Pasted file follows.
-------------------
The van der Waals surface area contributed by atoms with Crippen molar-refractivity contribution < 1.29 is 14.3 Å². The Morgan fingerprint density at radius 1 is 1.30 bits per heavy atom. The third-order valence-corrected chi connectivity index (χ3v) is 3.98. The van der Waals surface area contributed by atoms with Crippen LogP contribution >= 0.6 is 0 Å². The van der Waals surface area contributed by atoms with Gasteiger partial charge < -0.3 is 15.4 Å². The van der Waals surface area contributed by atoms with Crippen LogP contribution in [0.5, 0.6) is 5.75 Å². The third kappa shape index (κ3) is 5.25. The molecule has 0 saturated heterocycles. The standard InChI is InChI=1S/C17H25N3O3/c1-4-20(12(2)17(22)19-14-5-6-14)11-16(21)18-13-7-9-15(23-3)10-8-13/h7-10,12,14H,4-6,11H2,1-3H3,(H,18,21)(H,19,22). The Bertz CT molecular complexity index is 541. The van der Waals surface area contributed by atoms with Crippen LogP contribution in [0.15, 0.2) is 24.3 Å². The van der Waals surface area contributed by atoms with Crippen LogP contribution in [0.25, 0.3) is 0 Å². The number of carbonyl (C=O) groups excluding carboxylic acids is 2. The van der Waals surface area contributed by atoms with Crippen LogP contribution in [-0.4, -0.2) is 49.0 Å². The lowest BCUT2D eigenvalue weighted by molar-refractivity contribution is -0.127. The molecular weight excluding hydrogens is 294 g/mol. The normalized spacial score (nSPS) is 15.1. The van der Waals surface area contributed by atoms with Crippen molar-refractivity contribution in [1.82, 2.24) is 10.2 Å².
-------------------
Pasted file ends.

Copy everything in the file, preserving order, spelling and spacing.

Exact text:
The van der Waals surface area contributed by atoms with Crippen molar-refractivity contribution < 1.29 is 14.3 Å². The Morgan fingerprint density at radius 1 is 1.30 bits per heavy atom. The third-order valence-corrected chi connectivity index (χ3v) is 3.98. The van der Waals surface area contributed by atoms with Crippen LogP contribution >= 0.6 is 0 Å². The van der Waals surface area contributed by atoms with Gasteiger partial charge < -0.3 is 15.4 Å². The van der Waals surface area contributed by atoms with Crippen LogP contribution in [0.5, 0.6) is 5.75 Å². The third kappa shape index (κ3) is 5.25. The molecule has 0 saturated heterocycles. The standard InChI is InChI=1S/C17H25N3O3/c1-4-20(12(2)17(22)19-14-5-6-14)11-16(21)18-13-7-9-15(23-3)10-8-13/h7-10,12,14H,4-6,11H2,1-3H3,(H,18,21)(H,19,22). The Bertz CT molecular complexity index is 541. The van der Waals surface area contributed by atoms with Crippen LogP contribution in [0.15, 0.2) is 24.3 Å². The van der Waals surface area contributed by atoms with Crippen LogP contribution in [0.25, 0.3) is 0 Å². The number of carbonyl (C=O) groups excluding carboxylic acids is 2. The van der Waals surface area contributed by atoms with Crippen LogP contribution in [-0.4, -0.2) is 49.0 Å². The lowest BCUT2D eigenvalue weighted by molar-refractivity contribution is -0.127. The molecular weight excluding hydrogens is 294 g/mol. The normalized spacial score (nSPS) is 15.1. The van der Waals surface area contributed by atoms with Crippen molar-refractivity contribution in [1.82, 2.24) is 10.2 Å².